Herpes simplex virus 2 encephalitis in a patient heterozygous for a TLR3 mutation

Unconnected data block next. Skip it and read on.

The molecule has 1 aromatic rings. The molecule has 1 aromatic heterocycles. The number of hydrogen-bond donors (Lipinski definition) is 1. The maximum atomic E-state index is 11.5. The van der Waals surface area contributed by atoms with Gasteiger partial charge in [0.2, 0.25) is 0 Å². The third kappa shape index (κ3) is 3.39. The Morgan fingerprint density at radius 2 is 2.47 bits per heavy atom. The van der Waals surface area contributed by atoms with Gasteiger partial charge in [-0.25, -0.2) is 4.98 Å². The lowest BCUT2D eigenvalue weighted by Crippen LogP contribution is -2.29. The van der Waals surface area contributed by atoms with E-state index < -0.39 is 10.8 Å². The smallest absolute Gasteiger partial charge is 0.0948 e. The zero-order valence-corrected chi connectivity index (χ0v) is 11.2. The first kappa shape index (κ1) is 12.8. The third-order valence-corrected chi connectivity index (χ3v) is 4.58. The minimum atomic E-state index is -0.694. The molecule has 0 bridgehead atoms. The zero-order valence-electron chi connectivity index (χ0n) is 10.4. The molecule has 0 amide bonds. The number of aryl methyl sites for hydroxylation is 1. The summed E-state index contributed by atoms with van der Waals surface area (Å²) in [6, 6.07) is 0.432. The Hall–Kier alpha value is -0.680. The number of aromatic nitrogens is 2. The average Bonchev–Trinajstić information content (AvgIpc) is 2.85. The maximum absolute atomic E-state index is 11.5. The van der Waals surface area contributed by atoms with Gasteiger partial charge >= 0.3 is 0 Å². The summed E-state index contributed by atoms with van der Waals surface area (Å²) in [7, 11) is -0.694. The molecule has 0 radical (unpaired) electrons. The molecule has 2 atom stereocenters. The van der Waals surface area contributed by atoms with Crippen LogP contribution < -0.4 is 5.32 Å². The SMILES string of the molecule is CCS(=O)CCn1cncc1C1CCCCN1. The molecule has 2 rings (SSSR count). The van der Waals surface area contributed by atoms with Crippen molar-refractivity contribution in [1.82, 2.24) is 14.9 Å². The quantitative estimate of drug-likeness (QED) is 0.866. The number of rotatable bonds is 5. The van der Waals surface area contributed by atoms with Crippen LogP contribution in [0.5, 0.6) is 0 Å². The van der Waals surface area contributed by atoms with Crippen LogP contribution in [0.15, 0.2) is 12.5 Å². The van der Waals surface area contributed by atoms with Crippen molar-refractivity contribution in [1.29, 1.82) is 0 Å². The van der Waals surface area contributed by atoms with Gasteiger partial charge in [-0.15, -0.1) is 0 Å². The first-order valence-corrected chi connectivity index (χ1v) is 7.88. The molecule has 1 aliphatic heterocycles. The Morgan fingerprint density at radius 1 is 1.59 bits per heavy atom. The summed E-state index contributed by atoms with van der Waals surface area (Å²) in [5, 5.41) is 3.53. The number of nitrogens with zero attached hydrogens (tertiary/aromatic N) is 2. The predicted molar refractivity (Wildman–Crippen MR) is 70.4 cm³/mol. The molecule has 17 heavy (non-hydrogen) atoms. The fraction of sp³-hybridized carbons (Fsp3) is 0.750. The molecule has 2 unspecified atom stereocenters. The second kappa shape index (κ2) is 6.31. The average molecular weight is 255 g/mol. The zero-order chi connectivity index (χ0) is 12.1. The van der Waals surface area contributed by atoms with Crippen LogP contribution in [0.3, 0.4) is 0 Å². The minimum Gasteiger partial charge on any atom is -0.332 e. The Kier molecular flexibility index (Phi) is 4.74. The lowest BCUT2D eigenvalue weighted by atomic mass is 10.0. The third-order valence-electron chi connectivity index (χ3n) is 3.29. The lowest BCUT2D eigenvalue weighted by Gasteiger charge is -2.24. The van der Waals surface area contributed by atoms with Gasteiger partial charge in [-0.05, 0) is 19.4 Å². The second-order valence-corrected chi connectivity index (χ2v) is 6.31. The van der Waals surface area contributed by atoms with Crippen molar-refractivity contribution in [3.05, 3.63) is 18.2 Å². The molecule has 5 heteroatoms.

Susceptibility to herpes simplex virus type 1 (HSV-1) encephalitis (HSE-1) in otherwise healthy individuals, in the course of primary infection, can be caused by single-gene inborn errors of Toll-like receptor 3 (TLR3) dependent, interferon (IFN)-α/β-mediated immunity,1,2 or by single-gene inborn errors of snoRNA31.3 These variations underlie infections of the forebrain, whereas mutations of DBR1 underlie infections of the brainstem.3 HSV-2 encephalitis (HSE-2) is typically observed in neonates, albeit also rarely in older children and adults.4 Its manifestations include altered level of consciousness, cranial neuropathies or more extensive brainstem encephalitis, hemiparesis, hemisensory loss, and permanent neurologic deficit.4 MRI in HSE-2 may show normal findings, nonspecific white matter, orbitofrontal, mesial temporal lobe, or brainstem lesions. Inborn errors of immunity underlying HSE-2 have not been described.

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